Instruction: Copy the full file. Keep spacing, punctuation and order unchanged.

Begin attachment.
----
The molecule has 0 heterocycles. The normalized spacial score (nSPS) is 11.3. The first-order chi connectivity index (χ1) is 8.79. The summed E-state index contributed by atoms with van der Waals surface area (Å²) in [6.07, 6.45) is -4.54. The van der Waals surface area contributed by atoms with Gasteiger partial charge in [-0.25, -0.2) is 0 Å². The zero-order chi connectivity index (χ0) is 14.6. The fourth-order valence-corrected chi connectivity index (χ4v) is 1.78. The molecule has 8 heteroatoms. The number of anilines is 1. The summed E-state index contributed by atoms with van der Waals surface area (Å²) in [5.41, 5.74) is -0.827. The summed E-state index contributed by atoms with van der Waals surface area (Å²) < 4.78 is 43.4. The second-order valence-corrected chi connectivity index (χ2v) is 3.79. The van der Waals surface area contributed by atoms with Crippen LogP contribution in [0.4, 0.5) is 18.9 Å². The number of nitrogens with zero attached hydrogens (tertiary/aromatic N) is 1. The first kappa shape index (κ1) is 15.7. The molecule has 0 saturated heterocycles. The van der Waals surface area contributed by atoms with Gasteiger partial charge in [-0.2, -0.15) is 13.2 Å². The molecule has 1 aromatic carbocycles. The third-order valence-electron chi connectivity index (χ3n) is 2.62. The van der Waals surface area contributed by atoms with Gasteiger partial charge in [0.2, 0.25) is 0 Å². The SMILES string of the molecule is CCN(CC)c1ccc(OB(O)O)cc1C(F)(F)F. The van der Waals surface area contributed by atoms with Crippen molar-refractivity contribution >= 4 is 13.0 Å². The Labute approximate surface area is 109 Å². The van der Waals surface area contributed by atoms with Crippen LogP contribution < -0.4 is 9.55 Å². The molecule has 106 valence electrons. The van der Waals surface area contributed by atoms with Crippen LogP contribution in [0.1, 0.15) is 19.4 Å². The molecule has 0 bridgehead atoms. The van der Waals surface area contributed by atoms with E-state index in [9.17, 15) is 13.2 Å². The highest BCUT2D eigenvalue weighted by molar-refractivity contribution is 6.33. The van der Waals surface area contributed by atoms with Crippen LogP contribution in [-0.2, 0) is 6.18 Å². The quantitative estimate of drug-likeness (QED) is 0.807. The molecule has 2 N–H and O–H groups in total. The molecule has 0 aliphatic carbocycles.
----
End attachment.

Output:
The molecule has 0 heterocycles. The normalized spacial score (nSPS) is 11.3. The first-order chi connectivity index (χ1) is 8.79. The summed E-state index contributed by atoms with van der Waals surface area (Å²) in [6.07, 6.45) is -4.54. The van der Waals surface area contributed by atoms with Gasteiger partial charge in [-0.25, -0.2) is 0 Å². The zero-order chi connectivity index (χ0) is 14.6. The fourth-order valence-corrected chi connectivity index (χ4v) is 1.78. The molecule has 8 heteroatoms. The number of anilines is 1. The summed E-state index contributed by atoms with van der Waals surface area (Å²) in [5.41, 5.74) is -0.827. The summed E-state index contributed by atoms with van der Waals surface area (Å²) < 4.78 is 43.4. The second-order valence-corrected chi connectivity index (χ2v) is 3.79. The van der Waals surface area contributed by atoms with Crippen LogP contribution in [0.4, 0.5) is 18.9 Å². The number of nitrogens with zero attached hydrogens (tertiary/aromatic N) is 1. The first kappa shape index (κ1) is 15.7. The molecule has 0 saturated heterocycles. The van der Waals surface area contributed by atoms with Gasteiger partial charge in [-0.2, -0.15) is 13.2 Å². The molecule has 1 aromatic carbocycles. The third-order valence-electron chi connectivity index (χ3n) is 2.62. The van der Waals surface area contributed by atoms with Gasteiger partial charge in [0.2, 0.25) is 0 Å². The SMILES string of the molecule is CCN(CC)c1ccc(OB(O)O)cc1C(F)(F)F. The van der Waals surface area contributed by atoms with Crippen molar-refractivity contribution >= 4 is 13.0 Å². The Labute approximate surface area is 109 Å². The van der Waals surface area contributed by atoms with Crippen LogP contribution < -0.4 is 9.55 Å². The molecule has 106 valence electrons. The van der Waals surface area contributed by atoms with Crippen LogP contribution in [0.1, 0.15) is 19.4 Å². The molecule has 0 bridgehead atoms. The van der Waals surface area contributed by atoms with E-state index in [9.17, 15) is 13.2 Å². The highest BCUT2D eigenvalue weighted by molar-refractivity contribution is 6.33. The van der Waals surface area contributed by atoms with Crippen LogP contribution in [-0.2, 0) is 6.18 Å². The quantitative estimate of drug-likeness (QED) is 0.807. The molecule has 2 N–H and O–H groups in total. The molecule has 0 aliphatic carbocycles.